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President Cyril Ramaphosa. PICTURE: GCIS
President Cyril Ramaphosa. PICTURE: GCIS

It is hard to accept Transnet’s version that more than 100 Chinese-made locomotives are lying idle due to the intransigence of China Railway Rolling Stock Company (CRRC). It sounds more like leadership ineptitude.

By way of background, a few years ago Transnet signed a multi-billion rand transaction to procure 1,064 diesel and electric locomotives to modernise its ageing fleet. This was meant to tackle inefficiency and enable SA commodity exporters to take advantage of the next commodity cycle boom. But it was never to be.

Instead, the new Transnet leadership, meant to clean up state capture, canned the transaction, arguing the deal was tainted by corruption.

Quite rightly, the implicated Transnet executives who set up the transaction were sacked, and are now being prosecuted.

Months later, though, Transnet’s corruption busters found themselves in an awkward position: they had taken delivery of locomotives from CRRC, but had no spare parts to maintain them. As expected, the Chinese refused to supply the parts.

Months of haggling ensued and failed to yield anything. Remarkably, Transnet even approached other locomotive manufacturers to supply parts to get the trains back in operation as another commodities boom cycle was unfolding.

A few months ago, Transnet announced that it had reached an in-principle agreement with CRRC. This fell through. With no more cards to play, Transnet went to the market for these parts.

This incompetence has cost the economy billions. The Minerals Council has estimated the loss at more than R100bn and about R50bn to the fiscus. During the pandemic, the tax contribution of the mining companies made it possible for the government to sustain the R350 social distress grant.

Power outages and Transnet’s self-infected inefficiencies continue to strangle SA’s economy.

Business has been frustrated, and has offered a helping hand. Instead of accepting business’s offer to assist, Transnet’s management was defensive and sought to racialise the issue as big business being against transformation.

On Tuesday, Ramaphosa summoned Transnet’s leadership to call for the obvious: do your jobs, attend to your inefficiencies, expedite access of private-sector players to Transnet’s rail and ports infrastructure, and work with business to sort out the mess.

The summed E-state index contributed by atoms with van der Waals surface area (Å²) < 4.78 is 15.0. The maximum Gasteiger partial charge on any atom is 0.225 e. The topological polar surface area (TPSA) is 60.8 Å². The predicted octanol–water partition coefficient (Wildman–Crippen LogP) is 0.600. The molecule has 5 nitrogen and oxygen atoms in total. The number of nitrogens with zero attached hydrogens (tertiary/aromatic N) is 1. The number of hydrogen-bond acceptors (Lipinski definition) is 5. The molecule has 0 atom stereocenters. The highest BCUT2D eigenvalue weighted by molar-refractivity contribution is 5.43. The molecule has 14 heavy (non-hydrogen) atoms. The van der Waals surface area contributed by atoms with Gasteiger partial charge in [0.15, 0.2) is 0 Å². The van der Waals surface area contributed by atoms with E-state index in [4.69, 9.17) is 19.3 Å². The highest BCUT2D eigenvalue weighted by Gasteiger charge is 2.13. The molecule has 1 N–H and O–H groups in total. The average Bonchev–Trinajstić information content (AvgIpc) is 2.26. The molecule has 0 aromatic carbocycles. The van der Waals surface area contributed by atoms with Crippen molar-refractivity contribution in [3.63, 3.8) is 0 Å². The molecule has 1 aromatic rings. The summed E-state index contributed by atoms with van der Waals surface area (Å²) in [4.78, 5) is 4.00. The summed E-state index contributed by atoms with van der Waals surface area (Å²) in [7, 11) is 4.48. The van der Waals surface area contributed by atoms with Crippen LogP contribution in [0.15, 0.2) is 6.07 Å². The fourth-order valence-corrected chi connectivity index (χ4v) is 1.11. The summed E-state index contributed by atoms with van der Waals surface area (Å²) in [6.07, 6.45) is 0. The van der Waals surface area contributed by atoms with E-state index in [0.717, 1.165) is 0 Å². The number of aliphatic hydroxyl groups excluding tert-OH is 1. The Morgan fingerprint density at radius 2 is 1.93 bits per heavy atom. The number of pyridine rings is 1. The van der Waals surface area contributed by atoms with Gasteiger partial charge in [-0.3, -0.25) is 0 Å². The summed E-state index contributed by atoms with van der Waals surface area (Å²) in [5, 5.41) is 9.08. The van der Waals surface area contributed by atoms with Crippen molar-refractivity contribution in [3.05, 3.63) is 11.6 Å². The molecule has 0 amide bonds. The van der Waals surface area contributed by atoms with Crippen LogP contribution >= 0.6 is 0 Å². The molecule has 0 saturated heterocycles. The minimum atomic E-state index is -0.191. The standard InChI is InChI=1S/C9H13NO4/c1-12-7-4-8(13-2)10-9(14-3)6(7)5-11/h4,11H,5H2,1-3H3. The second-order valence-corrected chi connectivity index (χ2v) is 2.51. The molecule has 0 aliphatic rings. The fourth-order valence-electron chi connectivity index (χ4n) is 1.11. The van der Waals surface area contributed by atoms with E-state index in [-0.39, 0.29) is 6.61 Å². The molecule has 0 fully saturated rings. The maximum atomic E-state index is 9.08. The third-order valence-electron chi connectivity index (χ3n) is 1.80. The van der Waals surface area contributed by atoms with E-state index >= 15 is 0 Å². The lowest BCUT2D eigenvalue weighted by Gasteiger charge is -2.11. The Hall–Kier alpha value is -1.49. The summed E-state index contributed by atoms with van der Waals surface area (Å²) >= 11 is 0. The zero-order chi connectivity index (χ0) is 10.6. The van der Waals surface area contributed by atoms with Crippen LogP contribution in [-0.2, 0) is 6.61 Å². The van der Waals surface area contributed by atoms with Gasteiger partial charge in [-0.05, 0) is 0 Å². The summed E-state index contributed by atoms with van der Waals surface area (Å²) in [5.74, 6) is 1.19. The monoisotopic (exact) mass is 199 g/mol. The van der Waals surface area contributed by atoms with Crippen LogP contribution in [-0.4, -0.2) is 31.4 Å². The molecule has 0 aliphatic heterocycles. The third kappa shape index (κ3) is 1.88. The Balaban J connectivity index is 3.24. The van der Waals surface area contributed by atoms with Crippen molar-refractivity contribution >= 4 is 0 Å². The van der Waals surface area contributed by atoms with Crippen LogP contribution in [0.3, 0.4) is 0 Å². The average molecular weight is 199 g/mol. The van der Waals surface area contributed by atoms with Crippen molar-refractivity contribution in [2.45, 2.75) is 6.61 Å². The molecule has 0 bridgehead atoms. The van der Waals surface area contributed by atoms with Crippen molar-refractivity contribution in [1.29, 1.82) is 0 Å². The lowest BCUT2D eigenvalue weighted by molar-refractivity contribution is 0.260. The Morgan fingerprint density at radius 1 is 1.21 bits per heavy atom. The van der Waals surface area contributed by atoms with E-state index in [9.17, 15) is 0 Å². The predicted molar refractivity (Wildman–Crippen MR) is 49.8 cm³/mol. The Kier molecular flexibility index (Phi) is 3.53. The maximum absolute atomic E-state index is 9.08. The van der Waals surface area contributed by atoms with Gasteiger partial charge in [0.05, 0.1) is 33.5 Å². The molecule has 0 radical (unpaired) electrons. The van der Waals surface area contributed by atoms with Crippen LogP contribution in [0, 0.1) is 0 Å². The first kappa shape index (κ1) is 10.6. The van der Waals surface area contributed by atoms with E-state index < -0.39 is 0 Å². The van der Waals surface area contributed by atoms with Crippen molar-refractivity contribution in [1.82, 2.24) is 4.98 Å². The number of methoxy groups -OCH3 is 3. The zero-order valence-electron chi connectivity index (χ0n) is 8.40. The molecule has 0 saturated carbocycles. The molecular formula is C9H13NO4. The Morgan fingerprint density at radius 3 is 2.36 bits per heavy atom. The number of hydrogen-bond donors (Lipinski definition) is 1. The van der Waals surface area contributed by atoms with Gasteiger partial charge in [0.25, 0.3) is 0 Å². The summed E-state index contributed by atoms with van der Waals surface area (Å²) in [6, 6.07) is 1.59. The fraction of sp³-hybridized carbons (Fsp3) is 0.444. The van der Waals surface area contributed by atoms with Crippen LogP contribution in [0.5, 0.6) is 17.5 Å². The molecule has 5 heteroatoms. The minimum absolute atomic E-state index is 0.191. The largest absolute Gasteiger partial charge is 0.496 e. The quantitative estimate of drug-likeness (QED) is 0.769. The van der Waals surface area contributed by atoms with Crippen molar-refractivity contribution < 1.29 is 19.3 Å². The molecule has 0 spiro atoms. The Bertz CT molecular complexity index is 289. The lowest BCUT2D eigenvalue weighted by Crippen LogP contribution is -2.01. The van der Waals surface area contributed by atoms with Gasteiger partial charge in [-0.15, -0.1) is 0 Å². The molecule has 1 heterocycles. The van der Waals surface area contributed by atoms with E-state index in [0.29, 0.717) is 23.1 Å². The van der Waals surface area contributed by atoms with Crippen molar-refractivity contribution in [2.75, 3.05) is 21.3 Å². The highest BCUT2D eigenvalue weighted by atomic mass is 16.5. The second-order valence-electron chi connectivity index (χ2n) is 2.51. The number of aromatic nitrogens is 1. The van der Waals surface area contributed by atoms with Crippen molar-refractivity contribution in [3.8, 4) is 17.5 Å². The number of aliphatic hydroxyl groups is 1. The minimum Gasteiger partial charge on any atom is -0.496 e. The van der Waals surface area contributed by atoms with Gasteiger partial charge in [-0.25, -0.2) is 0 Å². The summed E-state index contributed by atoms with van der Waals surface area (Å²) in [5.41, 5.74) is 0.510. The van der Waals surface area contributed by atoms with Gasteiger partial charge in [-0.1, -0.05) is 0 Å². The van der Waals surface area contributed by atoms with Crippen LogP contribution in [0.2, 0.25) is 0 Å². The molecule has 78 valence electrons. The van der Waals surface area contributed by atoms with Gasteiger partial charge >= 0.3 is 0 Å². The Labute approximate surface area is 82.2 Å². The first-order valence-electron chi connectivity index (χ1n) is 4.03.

After the meeting, Transnet curiously announced that public enterprises minister Pravin Gordhan would travel to Beijing for a political solution to the spares saga that Transnet now blames on the refusal by CRRC to comply with tax and exchange controls authorities. This is incredible.

Despite their pretence to be commercial entities, Transnet and CRRC are wholly state-owned companies, which makes the dispute essentially a diplomatic one. The impasse has made a mockery of China’s bilateral relationship with SA, including their partnership under the Brics (Brazil, Russia, India, China and SA) socioeconomic development pact.

Given the cost to the economy of Transnet’s mishandling of the spares issue, Ramaphosa — not Gordhan — should visit Xi Jinping, his Chinese counterpart, for a durable solution.

Meanwhile, though, the public and its parliamentarians deserve an explanation from the government and Transnet on the mishandling of this avoidable debacle, and why it took this long to escalate it to government-to-government level. If the explanation, assuming one exists, is found wanting, those responsible for this costly fiasco should be made to account, including reimbursing money spent on lawyers.

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